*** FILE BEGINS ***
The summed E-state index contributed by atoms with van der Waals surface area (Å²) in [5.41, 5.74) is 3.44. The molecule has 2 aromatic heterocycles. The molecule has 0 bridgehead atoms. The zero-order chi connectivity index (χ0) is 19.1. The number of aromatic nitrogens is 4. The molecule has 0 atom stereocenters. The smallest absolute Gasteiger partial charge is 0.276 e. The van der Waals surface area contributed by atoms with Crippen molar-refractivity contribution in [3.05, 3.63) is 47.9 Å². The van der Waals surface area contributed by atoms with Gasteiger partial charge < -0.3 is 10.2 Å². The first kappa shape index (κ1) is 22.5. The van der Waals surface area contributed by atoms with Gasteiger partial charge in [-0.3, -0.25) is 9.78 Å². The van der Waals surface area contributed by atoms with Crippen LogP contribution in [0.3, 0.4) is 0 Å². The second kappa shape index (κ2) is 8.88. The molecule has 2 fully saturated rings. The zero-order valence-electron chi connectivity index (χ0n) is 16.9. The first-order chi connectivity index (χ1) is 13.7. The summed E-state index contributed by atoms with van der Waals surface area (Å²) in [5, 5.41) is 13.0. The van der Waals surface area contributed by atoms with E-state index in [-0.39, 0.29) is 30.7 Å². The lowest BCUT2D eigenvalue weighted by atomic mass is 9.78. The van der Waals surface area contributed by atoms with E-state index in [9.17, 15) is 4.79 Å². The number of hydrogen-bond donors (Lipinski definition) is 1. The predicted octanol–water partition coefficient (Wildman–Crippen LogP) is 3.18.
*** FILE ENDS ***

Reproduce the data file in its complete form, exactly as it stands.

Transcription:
The summed E-state index contributed by atoms with van der Waals surface area (Å²) in [5.41, 5.74) is 3.44. The molecule has 2 aromatic heterocycles. The molecule has 0 bridgehead atoms. The zero-order chi connectivity index (χ0) is 19.1. The number of aromatic nitrogens is 4. The molecule has 0 atom stereocenters. The smallest absolute Gasteiger partial charge is 0.276 e. The van der Waals surface area contributed by atoms with Crippen molar-refractivity contribution in [3.05, 3.63) is 47.9 Å². The van der Waals surface area contributed by atoms with Gasteiger partial charge < -0.3 is 10.2 Å². The first kappa shape index (κ1) is 22.5. The van der Waals surface area contributed by atoms with Gasteiger partial charge in [-0.3, -0.25) is 9.78 Å². The van der Waals surface area contributed by atoms with Crippen LogP contribution in [0.3, 0.4) is 0 Å². The second kappa shape index (κ2) is 8.88. The molecule has 2 fully saturated rings. The zero-order valence-electron chi connectivity index (χ0n) is 16.9. The first-order chi connectivity index (χ1) is 13.7. The summed E-state index contributed by atoms with van der Waals surface area (Å²) in [5, 5.41) is 13.0. The van der Waals surface area contributed by atoms with E-state index in [-0.39, 0.29) is 30.7 Å². The lowest BCUT2D eigenvalue weighted by atomic mass is 9.78. The van der Waals surface area contributed by atoms with E-state index in [9.17, 15) is 4.79 Å². The number of hydrogen-bond donors (Lipinski definition) is 1. The predicted octanol–water partition coefficient (Wildman–Crippen LogP) is 3.18.